Our event this week - "Risks and Rewards of Content Management" - looks to have been a great success. We sized it at 100 people, had 115 register and 114 show up which, with the speakers and the folks from eDt there to make sure it went smoothly meant the auditorium was full to busting. All the speakers were great, but it was clear that Gerry McGovern (of GerryMcGovern.com fame, perhaps even notoriety now) and Pete Clifton (from the BBC) were both incredibly hard acts to follow. I've got some notes of the great lines of the day, but my favourites, from Gerry, were: "Don't write the Santa Claus RFP (accompanied by a picture of a jolly old man in a Santa suit) ... you know, the one that goes "Dear Santa, please, please, please can I have .... (list 1001 "features") ... for Xmas." This quote became a bit of a theme through the day, with several people (including the vendor people there) referring to it and, better still, emphatically agreeing with it. and "The hippy period of the web is over. In the 60s we did drugs, in the 90s we did java. Get over it." There were also some great quotes from Pete Clifton, but they should perhaps stay unprinted. I had a great day, I hope that the feedback from the audience will echo that. The event went very smoothly, thanks to a great location (you should all consider the British Museum if you're looking for an event location), professional staff, great vision (from Steve), great logistics (from DWA media), great organisation (from Ling) and fabulous support from the rest of the team.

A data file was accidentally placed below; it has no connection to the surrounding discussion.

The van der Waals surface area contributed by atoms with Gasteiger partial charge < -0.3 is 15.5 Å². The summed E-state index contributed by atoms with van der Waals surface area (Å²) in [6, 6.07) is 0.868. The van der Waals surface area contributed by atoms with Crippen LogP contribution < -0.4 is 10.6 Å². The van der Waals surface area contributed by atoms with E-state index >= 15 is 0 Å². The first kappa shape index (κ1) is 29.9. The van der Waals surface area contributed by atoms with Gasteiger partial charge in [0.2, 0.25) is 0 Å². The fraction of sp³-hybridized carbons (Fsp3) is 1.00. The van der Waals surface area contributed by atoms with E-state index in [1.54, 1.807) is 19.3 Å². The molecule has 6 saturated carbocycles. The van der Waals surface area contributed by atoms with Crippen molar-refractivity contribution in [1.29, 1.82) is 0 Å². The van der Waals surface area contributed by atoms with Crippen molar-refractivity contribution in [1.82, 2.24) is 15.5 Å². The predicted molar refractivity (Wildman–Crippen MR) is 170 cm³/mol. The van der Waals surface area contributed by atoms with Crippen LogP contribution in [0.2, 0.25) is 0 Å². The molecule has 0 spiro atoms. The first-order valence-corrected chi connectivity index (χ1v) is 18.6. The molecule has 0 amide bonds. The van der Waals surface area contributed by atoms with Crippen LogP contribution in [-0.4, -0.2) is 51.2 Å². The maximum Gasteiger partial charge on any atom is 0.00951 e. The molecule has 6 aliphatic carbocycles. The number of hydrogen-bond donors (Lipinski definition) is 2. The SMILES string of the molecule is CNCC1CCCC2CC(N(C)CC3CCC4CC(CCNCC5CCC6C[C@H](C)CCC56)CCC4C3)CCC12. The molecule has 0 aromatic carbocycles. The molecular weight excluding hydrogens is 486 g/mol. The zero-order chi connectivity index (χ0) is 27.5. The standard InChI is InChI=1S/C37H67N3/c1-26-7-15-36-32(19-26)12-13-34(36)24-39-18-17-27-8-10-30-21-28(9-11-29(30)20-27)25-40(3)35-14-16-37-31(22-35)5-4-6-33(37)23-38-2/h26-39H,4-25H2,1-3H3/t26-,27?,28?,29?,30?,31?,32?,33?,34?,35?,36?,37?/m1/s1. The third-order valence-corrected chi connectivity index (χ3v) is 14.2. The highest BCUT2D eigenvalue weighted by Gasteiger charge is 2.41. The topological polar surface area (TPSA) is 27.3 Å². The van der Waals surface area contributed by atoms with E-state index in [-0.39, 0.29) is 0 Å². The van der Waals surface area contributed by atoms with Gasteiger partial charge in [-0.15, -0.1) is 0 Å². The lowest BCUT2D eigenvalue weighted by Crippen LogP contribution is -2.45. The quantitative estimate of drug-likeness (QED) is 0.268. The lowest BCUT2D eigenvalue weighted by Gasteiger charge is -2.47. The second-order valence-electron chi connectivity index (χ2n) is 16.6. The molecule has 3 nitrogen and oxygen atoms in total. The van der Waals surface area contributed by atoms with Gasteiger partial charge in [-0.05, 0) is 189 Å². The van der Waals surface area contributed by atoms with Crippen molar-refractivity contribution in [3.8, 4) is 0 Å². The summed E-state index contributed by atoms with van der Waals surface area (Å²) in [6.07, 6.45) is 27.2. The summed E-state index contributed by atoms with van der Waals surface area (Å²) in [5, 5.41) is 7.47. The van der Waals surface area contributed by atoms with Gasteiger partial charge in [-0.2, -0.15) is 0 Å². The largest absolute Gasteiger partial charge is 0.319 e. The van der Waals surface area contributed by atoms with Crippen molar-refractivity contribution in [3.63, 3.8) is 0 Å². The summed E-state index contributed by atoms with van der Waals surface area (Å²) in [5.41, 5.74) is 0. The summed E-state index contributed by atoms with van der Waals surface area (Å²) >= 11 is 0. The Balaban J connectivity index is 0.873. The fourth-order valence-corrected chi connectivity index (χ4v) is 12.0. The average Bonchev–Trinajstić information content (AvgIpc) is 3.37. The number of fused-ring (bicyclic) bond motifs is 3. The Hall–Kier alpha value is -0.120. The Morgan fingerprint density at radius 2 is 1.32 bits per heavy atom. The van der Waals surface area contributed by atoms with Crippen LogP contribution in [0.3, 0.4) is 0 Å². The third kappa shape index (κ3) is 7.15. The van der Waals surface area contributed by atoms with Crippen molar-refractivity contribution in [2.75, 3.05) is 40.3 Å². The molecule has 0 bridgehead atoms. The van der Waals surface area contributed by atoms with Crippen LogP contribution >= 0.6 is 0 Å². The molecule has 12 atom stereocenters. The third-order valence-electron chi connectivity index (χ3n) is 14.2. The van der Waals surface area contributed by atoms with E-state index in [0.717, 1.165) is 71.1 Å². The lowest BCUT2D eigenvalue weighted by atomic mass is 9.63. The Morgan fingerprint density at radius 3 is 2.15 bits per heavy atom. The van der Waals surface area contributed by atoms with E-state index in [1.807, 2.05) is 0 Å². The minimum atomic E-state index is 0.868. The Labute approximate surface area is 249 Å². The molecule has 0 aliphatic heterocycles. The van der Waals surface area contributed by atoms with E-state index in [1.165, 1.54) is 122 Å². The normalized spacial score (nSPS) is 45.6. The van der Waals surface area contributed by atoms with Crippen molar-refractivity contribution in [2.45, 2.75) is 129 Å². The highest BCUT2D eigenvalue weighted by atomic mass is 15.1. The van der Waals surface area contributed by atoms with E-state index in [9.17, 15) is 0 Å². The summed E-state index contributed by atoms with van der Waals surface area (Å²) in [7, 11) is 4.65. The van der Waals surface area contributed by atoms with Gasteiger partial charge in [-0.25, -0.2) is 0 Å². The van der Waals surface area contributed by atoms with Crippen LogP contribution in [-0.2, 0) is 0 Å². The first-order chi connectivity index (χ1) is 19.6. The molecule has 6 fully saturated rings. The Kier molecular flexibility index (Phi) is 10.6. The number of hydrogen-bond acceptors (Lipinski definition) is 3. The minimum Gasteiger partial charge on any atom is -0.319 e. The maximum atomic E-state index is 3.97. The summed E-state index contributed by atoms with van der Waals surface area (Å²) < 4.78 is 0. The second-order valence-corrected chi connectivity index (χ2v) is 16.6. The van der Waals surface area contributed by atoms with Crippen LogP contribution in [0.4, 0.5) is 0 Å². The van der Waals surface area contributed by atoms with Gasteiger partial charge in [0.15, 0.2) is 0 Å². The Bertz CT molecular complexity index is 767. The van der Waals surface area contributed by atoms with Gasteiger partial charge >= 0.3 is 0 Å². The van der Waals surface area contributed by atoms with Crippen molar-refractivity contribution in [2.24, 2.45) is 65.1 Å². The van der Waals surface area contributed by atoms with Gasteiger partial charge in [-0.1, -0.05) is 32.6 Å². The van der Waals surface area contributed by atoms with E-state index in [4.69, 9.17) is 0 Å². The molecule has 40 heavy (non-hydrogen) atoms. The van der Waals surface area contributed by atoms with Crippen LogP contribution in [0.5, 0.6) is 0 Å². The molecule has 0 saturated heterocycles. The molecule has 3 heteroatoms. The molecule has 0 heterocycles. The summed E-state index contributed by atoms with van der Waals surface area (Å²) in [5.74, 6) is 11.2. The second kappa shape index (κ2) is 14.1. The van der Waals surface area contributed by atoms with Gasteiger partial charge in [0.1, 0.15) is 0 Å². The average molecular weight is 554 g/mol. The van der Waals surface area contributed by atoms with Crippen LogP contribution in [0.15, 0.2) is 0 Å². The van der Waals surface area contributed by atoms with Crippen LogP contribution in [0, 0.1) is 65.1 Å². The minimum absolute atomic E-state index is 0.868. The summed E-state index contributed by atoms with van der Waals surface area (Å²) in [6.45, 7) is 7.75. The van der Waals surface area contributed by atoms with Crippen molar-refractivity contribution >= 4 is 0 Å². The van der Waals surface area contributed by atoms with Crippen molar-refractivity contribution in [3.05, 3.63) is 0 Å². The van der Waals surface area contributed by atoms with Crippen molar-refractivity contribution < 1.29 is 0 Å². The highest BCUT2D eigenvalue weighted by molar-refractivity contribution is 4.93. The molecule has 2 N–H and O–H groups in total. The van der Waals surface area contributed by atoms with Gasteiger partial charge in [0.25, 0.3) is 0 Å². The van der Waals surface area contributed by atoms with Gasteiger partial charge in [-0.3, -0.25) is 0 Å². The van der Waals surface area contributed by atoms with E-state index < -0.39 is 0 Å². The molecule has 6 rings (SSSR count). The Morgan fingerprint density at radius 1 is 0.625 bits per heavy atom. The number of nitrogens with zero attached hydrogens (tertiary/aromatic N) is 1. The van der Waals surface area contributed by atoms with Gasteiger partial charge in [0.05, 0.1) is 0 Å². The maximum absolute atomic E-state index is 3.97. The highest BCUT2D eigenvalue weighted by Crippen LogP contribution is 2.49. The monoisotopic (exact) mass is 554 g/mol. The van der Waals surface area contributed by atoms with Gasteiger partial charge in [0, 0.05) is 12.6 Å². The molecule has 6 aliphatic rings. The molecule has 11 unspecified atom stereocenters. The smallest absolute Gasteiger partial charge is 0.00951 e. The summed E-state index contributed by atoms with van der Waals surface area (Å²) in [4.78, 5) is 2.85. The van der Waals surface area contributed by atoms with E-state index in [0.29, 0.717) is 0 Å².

at Thursday, November 27, 2003 Posted by Alan
Monday, November 24, 2003
Steve has let me know that the content management event we have scheduled for Wednesday is full ... great news given we're a day or so away. If you really want in, contact Steve directly via his e-envoy mail address and he'll see what he can, but no promises. I'll be chairing the day which is wonderful - no lines to learn and I get a front row seat to watch a lot of great speakers in action. Meanwhile I've been away for a week. I used the time to catch up with a lot of very clever people who briefed me on what next, when next, how next and where next for a lot of technology solutions; we also talked a lot about why not for certain things, which was refreshing. I'm getting my ideas together now for an internal briefing and will endeavour to post here later in the week, although I'm out for the next 3 days or so with one conference or another. Finally, did you catch BillG's speech at Comdex? After SPOT watches/fridge magnets, tablet PCs and whatnot in the last few years, what did he use this one to launch? A new version of SMS (2003 for some reason) and also a new version of the ISA firewall (2004, which makes more sense)! This is a big deal ... Bill launching basic security items that no home/office/corporation should be without.
at Monday, November 24, 2003 Posted by Alan
Tuesday, November 11, 2003
I don't have time this evening to talk about this site, but you really should take the time to visit and read as many of Clay's articles as you can. I realise how little a dent I'm making in the world when I come across sites like this. This week's piece on the Semantic Web is just great.